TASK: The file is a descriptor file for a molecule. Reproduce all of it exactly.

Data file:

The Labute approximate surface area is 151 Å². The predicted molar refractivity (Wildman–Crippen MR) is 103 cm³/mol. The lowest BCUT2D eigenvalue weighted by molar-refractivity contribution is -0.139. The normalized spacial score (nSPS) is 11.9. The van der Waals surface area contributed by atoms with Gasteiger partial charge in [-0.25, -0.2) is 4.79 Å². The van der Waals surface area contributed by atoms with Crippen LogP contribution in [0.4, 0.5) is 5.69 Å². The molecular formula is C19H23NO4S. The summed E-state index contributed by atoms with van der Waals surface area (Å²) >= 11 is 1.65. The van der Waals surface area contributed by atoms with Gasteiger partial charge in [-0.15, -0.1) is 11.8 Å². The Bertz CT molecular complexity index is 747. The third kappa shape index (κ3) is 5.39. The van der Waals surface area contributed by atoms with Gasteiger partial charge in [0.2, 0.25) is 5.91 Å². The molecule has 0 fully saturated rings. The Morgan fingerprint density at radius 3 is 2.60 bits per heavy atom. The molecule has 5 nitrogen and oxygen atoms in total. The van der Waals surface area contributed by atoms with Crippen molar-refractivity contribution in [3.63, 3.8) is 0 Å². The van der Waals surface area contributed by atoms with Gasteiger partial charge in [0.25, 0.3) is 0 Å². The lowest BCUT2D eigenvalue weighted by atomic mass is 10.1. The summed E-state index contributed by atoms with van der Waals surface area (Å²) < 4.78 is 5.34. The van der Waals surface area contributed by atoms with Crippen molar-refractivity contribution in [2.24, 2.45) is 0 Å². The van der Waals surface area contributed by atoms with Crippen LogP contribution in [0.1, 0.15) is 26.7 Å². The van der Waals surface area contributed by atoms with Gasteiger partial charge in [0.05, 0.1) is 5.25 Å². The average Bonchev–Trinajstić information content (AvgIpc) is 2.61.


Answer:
The Labute approximate surface area is 151 Å². The predicted molar refractivity (Wildman–Crippen MR) is 103 cm³/mol. The lowest BCUT2D eigenvalue weighted by molar-refractivity contribution is -0.139. The normalized spacial score (nSPS) is 11.9. The van der Waals surface area contributed by atoms with Gasteiger partial charge in [-0.25, -0.2) is 4.79 Å². The van der Waals surface area contributed by atoms with Crippen LogP contribution in [0.4, 0.5) is 5.69 Å². The molecular formula is C19H23NO4S. The summed E-state index contributed by atoms with van der Waals surface area (Å²) >= 11 is 1.65. The van der Waals surface area contributed by atoms with Gasteiger partial charge in [-0.15, -0.1) is 11.8 Å². The Bertz CT molecular complexity index is 747. The third kappa shape index (κ3) is 5.39. The van der Waals surface area contributed by atoms with Gasteiger partial charge in [0.2, 0.25) is 5.91 Å². The molecule has 0 fully saturated rings. The Morgan fingerprint density at radius 3 is 2.60 bits per heavy atom. The molecule has 5 nitrogen and oxygen atoms in total. The van der Waals surface area contributed by atoms with Crippen molar-refractivity contribution in [3.63, 3.8) is 0 Å². The van der Waals surface area contributed by atoms with Gasteiger partial charge in [0.25, 0.3) is 0 Å². The lowest BCUT2D eigenvalue weighted by atomic mass is 10.1. The summed E-state index contributed by atoms with van der Waals surface area (Å²) < 4.78 is 5.34. The van der Waals surface area contributed by atoms with Crippen molar-refractivity contribution in [2.24, 2.45) is 0 Å². The van der Waals surface area contributed by atoms with Crippen LogP contribution in [0.1, 0.15) is 26.7 Å². The van der Waals surface area contributed by atoms with Gasteiger partial charge in [0.05, 0.1) is 5.25 Å². The average Bonchev–Trinajstić information content (AvgIpc) is 2.61.